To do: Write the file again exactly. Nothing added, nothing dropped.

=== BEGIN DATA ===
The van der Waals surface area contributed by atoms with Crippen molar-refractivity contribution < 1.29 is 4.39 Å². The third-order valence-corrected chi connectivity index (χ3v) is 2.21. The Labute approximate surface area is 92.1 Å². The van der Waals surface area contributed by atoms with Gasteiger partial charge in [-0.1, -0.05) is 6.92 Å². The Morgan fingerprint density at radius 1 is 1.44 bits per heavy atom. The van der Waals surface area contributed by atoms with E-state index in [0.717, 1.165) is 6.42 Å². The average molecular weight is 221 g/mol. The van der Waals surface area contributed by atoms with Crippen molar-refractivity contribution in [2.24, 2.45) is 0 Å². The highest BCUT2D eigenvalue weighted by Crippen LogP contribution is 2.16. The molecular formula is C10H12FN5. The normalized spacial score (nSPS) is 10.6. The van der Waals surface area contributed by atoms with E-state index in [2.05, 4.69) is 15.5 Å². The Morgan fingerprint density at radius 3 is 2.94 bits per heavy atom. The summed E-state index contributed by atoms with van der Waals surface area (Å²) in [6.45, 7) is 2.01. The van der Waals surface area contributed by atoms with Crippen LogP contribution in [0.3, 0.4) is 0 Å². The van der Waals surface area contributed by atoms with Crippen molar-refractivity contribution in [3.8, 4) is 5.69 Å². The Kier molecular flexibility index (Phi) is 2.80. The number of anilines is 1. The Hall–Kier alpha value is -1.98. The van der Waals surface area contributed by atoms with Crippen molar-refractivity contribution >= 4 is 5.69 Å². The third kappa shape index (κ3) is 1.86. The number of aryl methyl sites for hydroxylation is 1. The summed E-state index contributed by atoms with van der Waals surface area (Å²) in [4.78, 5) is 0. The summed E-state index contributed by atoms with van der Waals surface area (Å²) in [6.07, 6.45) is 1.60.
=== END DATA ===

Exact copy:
The van der Waals surface area contributed by atoms with Crippen molar-refractivity contribution < 1.29 is 4.39 Å². The third-order valence-corrected chi connectivity index (χ3v) is 2.21. The Labute approximate surface area is 92.1 Å². The van der Waals surface area contributed by atoms with Gasteiger partial charge in [-0.1, -0.05) is 6.92 Å². The Morgan fingerprint density at radius 1 is 1.44 bits per heavy atom. The van der Waals surface area contributed by atoms with E-state index in [0.717, 1.165) is 6.42 Å². The average molecular weight is 221 g/mol. The van der Waals surface area contributed by atoms with Crippen molar-refractivity contribution in [2.24, 2.45) is 0 Å². The highest BCUT2D eigenvalue weighted by Crippen LogP contribution is 2.16. The molecular formula is C10H12FN5. The normalized spacial score (nSPS) is 10.6. The van der Waals surface area contributed by atoms with E-state index in [2.05, 4.69) is 15.5 Å². The Morgan fingerprint density at radius 3 is 2.94 bits per heavy atom. The summed E-state index contributed by atoms with van der Waals surface area (Å²) in [6.45, 7) is 2.01. The van der Waals surface area contributed by atoms with Crippen LogP contribution in [0.3, 0.4) is 0 Å². The van der Waals surface area contributed by atoms with Crippen molar-refractivity contribution in [3.8, 4) is 5.69 Å². The Kier molecular flexibility index (Phi) is 2.80. The number of anilines is 1. The Hall–Kier alpha value is -1.98. The van der Waals surface area contributed by atoms with Crippen molar-refractivity contribution >= 4 is 5.69 Å². The third kappa shape index (κ3) is 1.86. The number of aryl methyl sites for hydroxylation is 1. The summed E-state index contributed by atoms with van der Waals surface area (Å²) in [4.78, 5) is 0. The summed E-state index contributed by atoms with van der Waals surface area (Å²) in [6.07, 6.45) is 1.60.